According to Charlotte, Kurt was very impressed with the Saints in the other German mission.
When the American army advanced toward
Strasbourg in the late summer of 1944, Kurt Schneider received permission from his company to move his family to the town of Schönwald, in Germany’s Black Forest. The move was not very far (forty-five miles), but it took them back into Germany and made it nearly impossible for him to maintain contact with members of the Church on the other side of the Rhine. The reconquest of Strasbourg by the Allies returned the provinces of Alsace-Lorraine to France and made Germans like Kurt Schneider unwelcome there.
7.1 The Volewijckers from Amsterdam-Noord became known as a resistance club. That was largely because of the two brothers Gerben and Douwe Wagenaar. Gerben, left midfi elder and team captain, became a key leader in the resistance. He was wanted by the Germans, so he could no longer play football. Led by his brother Douwe, who was club chairman, the Volewijckers players showed their anti-German colours. On 3 August 1943, they played a match against VUC in orange shirts instead of their green and white club shirts. Says Douwe: “I was arrested immediately after the match. (…) After three days I was released again.” The club ensured that the players did not have to work in Germany. Douwe: “One of our members worked at the labour offi ce. If one of our boys was under threat of being called up for forced labour, he would put their cards to the back of the box again.” Manager Jaap van der Leck remembers how a young man walked into the dressing room after a match against ADO in 1944. “There was a sudden raid and he was afraid he would be arrested. We got him to safety using the laundry basket.”
Roosevelt’s successor was the former Vice- President, Harry S. Truman. Truman had been kept in the dark about much of Roosevelt’s foreign policy and had very little experience in dealing with these matters. He represented the United States at the next “Big Three” conference in 1945, this time in Potsdam, Germany, after the surrender of the Nazis. The Soviets were able to keep Germany divided, as they had hoped. They wanted to be paid back by Germany for the tremendous damages and destruction the Nazis had caused to their country. But Truman and the British did not allow Stalin to take reparations from all of Germany–just the eastern part that the Soviets controlled. The democratic nations felt very strongly that they did not want to repeat the mistakes of WorldWar I. They recognized that draining the financial resources from a defeated country would only lead to economic disaster. And they did not want another
In the following years the memorial’s finances saw no improvement, even after it received statutory recognition and was formally established by the Australian War Memorial Act 1925. In fact, section 4 of the Act restricted the memorial’s previously relatively unfettered ability to acquire pictures, subject to available funds, by authorising the minister to acquire exhibits out of moneys appropriated by parliament ‘for the purpose’. Thus, in order to carry out its picture scheme the memorial was made dependent on parliament allocating funds to the minister for the specific purpose of acquiring pictures. If pictures were to be paid for from public revenue, the memorial had to approach parliament for the required funds cap in hand. And until after the end of the 1928/29 financial year, that remained the situation.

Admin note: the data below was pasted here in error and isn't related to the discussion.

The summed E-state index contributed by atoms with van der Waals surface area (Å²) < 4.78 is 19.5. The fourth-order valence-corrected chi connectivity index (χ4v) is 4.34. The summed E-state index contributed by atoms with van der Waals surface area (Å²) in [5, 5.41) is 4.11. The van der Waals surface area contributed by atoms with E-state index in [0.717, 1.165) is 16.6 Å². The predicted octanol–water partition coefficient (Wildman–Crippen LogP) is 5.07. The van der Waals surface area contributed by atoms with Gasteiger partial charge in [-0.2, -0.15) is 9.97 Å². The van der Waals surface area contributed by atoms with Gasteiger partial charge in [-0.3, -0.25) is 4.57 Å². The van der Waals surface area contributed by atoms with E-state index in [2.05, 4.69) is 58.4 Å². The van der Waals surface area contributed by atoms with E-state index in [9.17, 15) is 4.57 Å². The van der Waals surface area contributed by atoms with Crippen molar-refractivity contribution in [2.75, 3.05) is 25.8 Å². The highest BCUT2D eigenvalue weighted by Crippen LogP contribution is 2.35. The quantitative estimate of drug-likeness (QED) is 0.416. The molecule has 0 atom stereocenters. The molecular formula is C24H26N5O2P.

In the conducted examinations we determined that the leading center in myopia research after WorldWarII in Poland is the Pomeranian Medical Academy (Pomeranian Medical University). In Szczecin after the WorldWarII, various areas of ophthalmology developed significantly. Particularly intense development occurred in the field of myopia. In the conducted studies, attention was paid to epidemiology, clinical trials, surgical and conservative treat- ment, as well as the publication of review articles on myopia. The research findings of scientists from Szczecin were published all over the world in many prestigious journals. Their works were mostly known in the field of myopia occurrence, as well as surgical and conservative myopia treatment. The results obtained allowed the development of new methods of myopia management. The Pomeranian Medical Academy (Pomeranian Medical University) was the leading center in Poland conducting research on myopia. The researchers working in this center dealt with epi- demiology, pathogenesis as well as the possibilities of surgical and conservative myopia treatment. They also pointed to the potential of using the results of experimental studies in the treatment of progressive myopia. Based on the scientific achievements of researchers of the Polish medical community after WorldWarII, it can be assumed that in the future, scientific research will focus on the pathogenesis and treatment of myopia. The doctors place great hope on genetic treatment in inhibiting myopia progression.